Wednesday, April 20, 2011

Proust at the Majestic by Richard Davenport-Hines

"Surely some of you know what we're talking about: that shelf filled with books you meant to read or, more likely, fully intend to read some day. When Luis introduced that phrase [the Shelf of Constant Reproach] at a meeting last week, we all admitted to some revered works of literature on our shelves. 'Anything by Proust!' some of us shouted out."

Marcel Proust has been malingering on my Shelf of Constant Reproach for quite some time-ever since I first started to try to read Lydia Davis' acclaimed translation of Swann's Way.  So, since Proust fit neatly into my Paris: The Luminous Years reading challenge, I thought I would try to tempt myself back to Swann's Way with a little light reading about the author himself.
Unfortunately, I was somewhat underwhelmed with my choice. Proust at the Majestic is a bit of a misnomer, I think, for a book where Proust's appearance at a party at Paris' Hotel Majestic plays such a tiny part. The first & next-to-last chapters make a nice framing device for the book: Chapter 1 introduces the party at the Majestic, which was attended not only by Proust but also by Picasso, Stravinsky, Joyce, & Diaghilev; while Chapter 8 introduces us to Sydney & Violet Schiff, the hosts of the infamous party, & their relationship with the author. Other than those chapters, the party was only mentioned once or twice.  I didn't understand the significance of the party to the book.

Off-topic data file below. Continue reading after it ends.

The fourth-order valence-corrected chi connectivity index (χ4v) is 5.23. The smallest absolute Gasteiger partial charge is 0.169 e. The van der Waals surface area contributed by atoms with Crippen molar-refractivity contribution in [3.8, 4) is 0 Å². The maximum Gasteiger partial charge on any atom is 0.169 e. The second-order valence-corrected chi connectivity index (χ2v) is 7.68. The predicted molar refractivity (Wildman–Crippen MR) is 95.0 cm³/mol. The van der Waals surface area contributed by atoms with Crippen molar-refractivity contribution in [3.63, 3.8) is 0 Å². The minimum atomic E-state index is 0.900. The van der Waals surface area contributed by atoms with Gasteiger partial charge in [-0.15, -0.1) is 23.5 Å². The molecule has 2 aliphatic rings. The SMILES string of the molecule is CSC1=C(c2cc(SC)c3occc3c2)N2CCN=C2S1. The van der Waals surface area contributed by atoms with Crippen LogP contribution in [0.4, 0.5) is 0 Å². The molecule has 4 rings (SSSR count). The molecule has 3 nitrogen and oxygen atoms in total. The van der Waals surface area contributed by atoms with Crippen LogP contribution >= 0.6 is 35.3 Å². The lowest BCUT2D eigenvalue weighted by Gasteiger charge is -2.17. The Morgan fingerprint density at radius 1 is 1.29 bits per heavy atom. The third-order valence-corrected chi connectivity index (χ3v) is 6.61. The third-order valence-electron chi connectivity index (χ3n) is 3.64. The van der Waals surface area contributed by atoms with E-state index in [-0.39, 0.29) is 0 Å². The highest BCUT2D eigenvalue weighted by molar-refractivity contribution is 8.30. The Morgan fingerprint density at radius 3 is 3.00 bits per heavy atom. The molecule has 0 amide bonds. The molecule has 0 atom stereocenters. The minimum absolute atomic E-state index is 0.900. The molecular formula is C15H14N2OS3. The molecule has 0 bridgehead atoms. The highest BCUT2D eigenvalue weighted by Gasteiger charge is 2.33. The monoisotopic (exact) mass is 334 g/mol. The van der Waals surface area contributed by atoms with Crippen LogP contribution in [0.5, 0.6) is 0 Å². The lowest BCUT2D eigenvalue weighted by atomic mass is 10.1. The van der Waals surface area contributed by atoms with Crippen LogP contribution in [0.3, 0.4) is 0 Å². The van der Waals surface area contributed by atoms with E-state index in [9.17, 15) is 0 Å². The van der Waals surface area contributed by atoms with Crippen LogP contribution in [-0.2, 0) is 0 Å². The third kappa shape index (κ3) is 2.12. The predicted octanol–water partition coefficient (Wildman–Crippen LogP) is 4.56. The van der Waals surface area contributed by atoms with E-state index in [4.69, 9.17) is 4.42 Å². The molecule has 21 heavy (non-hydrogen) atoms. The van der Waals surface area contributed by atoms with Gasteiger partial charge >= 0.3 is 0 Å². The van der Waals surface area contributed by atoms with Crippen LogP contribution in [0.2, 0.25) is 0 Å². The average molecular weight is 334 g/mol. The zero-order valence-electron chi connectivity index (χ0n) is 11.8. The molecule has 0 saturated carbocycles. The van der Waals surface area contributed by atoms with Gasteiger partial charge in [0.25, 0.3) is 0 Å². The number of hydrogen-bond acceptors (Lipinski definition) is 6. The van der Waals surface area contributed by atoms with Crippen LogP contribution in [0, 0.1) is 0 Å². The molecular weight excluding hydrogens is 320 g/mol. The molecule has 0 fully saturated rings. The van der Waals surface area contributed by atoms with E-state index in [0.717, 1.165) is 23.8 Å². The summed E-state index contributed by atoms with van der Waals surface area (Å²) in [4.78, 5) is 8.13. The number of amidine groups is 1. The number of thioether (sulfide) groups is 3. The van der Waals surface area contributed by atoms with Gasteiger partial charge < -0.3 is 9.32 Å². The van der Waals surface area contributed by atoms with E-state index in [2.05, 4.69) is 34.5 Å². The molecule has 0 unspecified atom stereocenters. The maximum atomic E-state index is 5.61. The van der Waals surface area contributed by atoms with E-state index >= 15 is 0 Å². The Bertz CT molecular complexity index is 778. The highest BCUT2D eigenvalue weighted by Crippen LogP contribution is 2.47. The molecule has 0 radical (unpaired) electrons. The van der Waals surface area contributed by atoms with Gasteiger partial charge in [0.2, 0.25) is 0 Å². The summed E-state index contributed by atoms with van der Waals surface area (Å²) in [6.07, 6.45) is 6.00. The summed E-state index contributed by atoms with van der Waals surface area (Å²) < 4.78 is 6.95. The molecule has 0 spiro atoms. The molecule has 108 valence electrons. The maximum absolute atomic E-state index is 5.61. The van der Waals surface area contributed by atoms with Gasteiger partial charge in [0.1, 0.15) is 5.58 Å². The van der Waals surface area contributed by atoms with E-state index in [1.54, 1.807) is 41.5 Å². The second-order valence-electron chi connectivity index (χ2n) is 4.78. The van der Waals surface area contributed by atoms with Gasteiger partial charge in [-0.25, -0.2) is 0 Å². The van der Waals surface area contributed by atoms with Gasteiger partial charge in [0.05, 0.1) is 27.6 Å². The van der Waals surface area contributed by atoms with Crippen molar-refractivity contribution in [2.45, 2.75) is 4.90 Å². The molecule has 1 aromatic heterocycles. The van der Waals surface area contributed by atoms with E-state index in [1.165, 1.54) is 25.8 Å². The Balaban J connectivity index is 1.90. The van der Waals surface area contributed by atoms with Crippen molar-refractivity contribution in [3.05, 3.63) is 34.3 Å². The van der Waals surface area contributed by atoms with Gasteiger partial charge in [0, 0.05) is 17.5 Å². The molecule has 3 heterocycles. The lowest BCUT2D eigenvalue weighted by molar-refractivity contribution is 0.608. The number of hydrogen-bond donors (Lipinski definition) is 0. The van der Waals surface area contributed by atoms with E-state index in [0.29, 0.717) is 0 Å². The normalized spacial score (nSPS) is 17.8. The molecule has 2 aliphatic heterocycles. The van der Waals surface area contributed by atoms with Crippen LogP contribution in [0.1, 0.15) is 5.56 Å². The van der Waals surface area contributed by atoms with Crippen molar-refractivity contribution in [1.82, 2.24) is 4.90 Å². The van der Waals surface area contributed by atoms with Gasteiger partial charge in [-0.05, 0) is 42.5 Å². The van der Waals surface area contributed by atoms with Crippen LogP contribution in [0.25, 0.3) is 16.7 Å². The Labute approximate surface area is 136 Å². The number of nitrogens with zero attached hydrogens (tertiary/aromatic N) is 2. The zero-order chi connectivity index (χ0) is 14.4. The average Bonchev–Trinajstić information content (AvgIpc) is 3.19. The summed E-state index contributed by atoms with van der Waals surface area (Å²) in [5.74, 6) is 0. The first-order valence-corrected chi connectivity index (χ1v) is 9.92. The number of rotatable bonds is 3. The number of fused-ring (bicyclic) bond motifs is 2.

The rest of the book meandered a bit, trying to decide if it was a biography of Proust or literary criticism, & featuring long tangents into the lives of other celebrities of the era. It seemed to be well-researched & had a lot of interesting information-it just lacked focus.  Perhaps the author was trying to set a scene, but it was just too dense & a little too dry.  I did learn a lot about Proust, the role of homosexuality in his life & work, his illness (he "renounced his life, & forfeited his creative spirit, in order to fulfil his vocation"), his interest in all the social classes ("he ardently, sincerely found transcendant profundity in people & things that were generally dismissed as mundane"). It was just not a compelling read for me.

Maybe Parisians: An Adventure History of Paris by Graham Robb, in which Proust plays a part, will manage to tempt me back to Swann's Way.  But for now, it's back to the Shelf of Constant Reproach.

1 comment:

Scott, ABCLS Staff Member said...

OK --

"The Shelf of Constant Reproach" has now been added to my mental database, and will see daily use.

Thanks for this post,